by Philip-Todd Franklin
Two days later, standing outside the Palace of Westminster in London, Prime Minister Margaret Thatcher, one of England’s few remaining members of Parliament, was giving an impromptu speech to the press and attending media. At her side stood Matthew le Gros, now calling himself the White Knight, as well as the members of the Union. Only Lady Justice, who was still unresponsive, was not present. The prime minister began speaking of those who had lost their lives during the chaos caused by the destruction of England’s government and the weight felt by all for the loss of the entire House of Windsor and the House of Commons. As she spoke, silence was the only response each time she paused as the information slowly began to sink in. Upon many faces of both young and old could be seen tears. Many were thinking of lost loved ones, friends, and family now gone. She continued speaking of the nation’s loss and the need for strong leadership in the time to come. Glancing at the audience for a moment, Mrs. Thatcher motioned off-stage for four figures to move into the open toward the podium.
As the group began to move, there were gasps from the crowd and a few angry yells, but all were quickly silenced as Mrs. Thatcher raised her voice to be heard over the crowd. “This group that I am to reintroduce to you today I do for you and for acknowledgement of the world. It is my distinct privilege and pleasure to introduce to you survivors of England’s oldest ruling royal family, the Pendragons. Standing before you is Elainia Pendragon, whom you will remember as the wife of Prime Minister Roger Knight. With her are her children Arthur Scott Pendragon and Michael Elle Pendragon, descendants of Arthur Pendragon. If the fast few days of darkness have shown us anything, it is that King Arthur and Camelot were not mythical but legends based on historical fact.”
Elainia was wearing a long, flowing white dress with hints of red and green, whilst her long hair was done up in a very tight bun. At her side she held a royal sceptre from the Tower of London. She glanced at the large crowd, noticing the many flashes of cameras going off. Despite being a politician’s wife for several years, she had stage fright and was unable to speak, merely standing in silence beside Margaret Thatcher.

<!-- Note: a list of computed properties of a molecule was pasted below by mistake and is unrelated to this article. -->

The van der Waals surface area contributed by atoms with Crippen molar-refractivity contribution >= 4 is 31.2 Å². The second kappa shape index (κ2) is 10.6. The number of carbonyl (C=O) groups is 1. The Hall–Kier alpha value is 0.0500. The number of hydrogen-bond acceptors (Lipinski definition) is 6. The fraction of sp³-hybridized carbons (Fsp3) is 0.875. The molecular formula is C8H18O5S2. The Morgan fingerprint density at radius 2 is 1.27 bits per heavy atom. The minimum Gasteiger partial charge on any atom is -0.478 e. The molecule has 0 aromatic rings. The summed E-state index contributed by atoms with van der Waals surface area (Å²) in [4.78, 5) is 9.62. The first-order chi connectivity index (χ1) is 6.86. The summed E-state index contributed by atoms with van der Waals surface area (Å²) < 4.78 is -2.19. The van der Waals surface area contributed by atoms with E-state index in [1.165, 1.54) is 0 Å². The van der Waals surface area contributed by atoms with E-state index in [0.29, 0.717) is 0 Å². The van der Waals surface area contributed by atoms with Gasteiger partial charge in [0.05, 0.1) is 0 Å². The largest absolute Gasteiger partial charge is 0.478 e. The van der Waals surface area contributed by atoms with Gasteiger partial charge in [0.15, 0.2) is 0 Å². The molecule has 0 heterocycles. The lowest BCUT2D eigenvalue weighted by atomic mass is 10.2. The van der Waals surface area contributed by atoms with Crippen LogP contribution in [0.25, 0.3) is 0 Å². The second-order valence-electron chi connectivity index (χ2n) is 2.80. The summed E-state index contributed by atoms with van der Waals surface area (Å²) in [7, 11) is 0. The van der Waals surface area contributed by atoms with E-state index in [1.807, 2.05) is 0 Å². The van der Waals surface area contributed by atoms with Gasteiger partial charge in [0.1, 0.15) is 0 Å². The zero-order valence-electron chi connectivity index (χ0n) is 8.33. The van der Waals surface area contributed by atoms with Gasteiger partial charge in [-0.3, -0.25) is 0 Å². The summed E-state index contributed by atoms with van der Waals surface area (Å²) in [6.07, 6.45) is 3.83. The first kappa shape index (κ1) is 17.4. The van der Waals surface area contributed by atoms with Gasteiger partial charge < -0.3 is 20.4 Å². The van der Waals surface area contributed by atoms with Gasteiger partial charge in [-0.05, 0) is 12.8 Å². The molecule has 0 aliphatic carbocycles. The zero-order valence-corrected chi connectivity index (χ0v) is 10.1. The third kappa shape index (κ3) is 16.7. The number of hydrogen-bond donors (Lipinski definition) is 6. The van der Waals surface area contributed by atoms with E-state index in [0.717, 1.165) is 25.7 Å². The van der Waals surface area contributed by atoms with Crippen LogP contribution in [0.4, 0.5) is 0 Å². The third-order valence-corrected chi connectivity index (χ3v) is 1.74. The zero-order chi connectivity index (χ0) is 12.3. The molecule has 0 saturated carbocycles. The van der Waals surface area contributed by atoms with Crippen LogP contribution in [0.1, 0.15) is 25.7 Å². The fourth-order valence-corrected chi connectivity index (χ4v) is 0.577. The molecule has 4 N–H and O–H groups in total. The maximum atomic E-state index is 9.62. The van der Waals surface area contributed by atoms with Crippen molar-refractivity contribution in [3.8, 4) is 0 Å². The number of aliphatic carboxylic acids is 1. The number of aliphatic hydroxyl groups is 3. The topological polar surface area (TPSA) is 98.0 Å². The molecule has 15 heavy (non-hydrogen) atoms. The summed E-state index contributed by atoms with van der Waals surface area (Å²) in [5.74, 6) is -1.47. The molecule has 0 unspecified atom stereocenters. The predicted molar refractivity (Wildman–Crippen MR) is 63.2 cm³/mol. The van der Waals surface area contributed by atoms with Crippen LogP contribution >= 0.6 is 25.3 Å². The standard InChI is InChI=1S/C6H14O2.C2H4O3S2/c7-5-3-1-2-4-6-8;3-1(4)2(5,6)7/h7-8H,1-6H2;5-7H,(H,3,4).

Arthur was dressed in a royal red suit with gold trim, whilst at his side, hanging in a scabbard, was the legendary Excalibur. He, too, nearly freaked out at the size of the gathered crowd, but he seemed to handle the many cameras a little better.
Michael wore a white dress that was like her mother’s, except hints of blue could be seen amongst the red and green; she also wore the crown of water lilies on her head. She walked over to stand beside her brother and mother, smiling brightly for the cameras yet remaining silent as Mrs. Thatcher once again spoke, introducing the remaining person.
“And at last we have one who started off on the wrong foot, but without whose help all would have been lost. I give you Mordred le Fay, once known as the Black Knight, now to be known as the Shining Knight. He is the newest member of England’s own team of action-heroes, the Union. I’m sure he will make us all proud.” With a gesture, the prime minister motioned for the gathered group and the Union to slowly exit the stage.
As if having a second thought, Margaret Thatcher returned to the podium and, hushing the crowd, spoke once again. “I’m afraid that neither I nor the others are going to be able to answer any of your questions at this time. There shall be a proper inquiry on the laws of royal succession in this unprecedented time in our history in a few days, after we have had the chance to pay the proper respects to the queen and all the others we have lost, and to see to the wounded. Above all else, we must rejoice that the darkness has fallen, and that England will prevail.” With those words, the prime minister exited the stage in front of a very silent crowd.
Once the two groups had made their way into the Palace of Westminster and had been able to change into more comfortable clothing, they once again joined each other and were quickly sequestered to a local cemetery. They had left there the still-grieving Lady Serena Fitzmaurice and the now-mortal Nightstalker, who refused to leave her side. They all made their way to a large mausoleum in the centre of the cemetery and slowly entered. Once they were all inside, Mrs. Thatcher stood before the two caskets that held the bodies of Lord and Lady Fitzmaurice, Serena’s adoptive parents. She spoke well of the couple and of their great loss to the nation and the English people.
The whole time Mrs. Thatcher gave the eulogy for Serena’s parents, Nightstalker sat beside Serena as he tried to comfort her, but unsure how to begin. He could only think to wrap his arm round her and hold his grieving friend close.
The whole process took less than an hour, and at the end both Rupert Deane and Matthew le Gros placed each casket into their place in the wall behind them with great care before sealing them within. The friends and companions slowly made their way from the cemetery in comforting silence and, at the prime minister’s advice, once again returned to the Palace of Westminster, for there was still much that both groups would need to do in the coming days, and the Union and the House of Pendragon would play a vital part in the nation’s rebirth.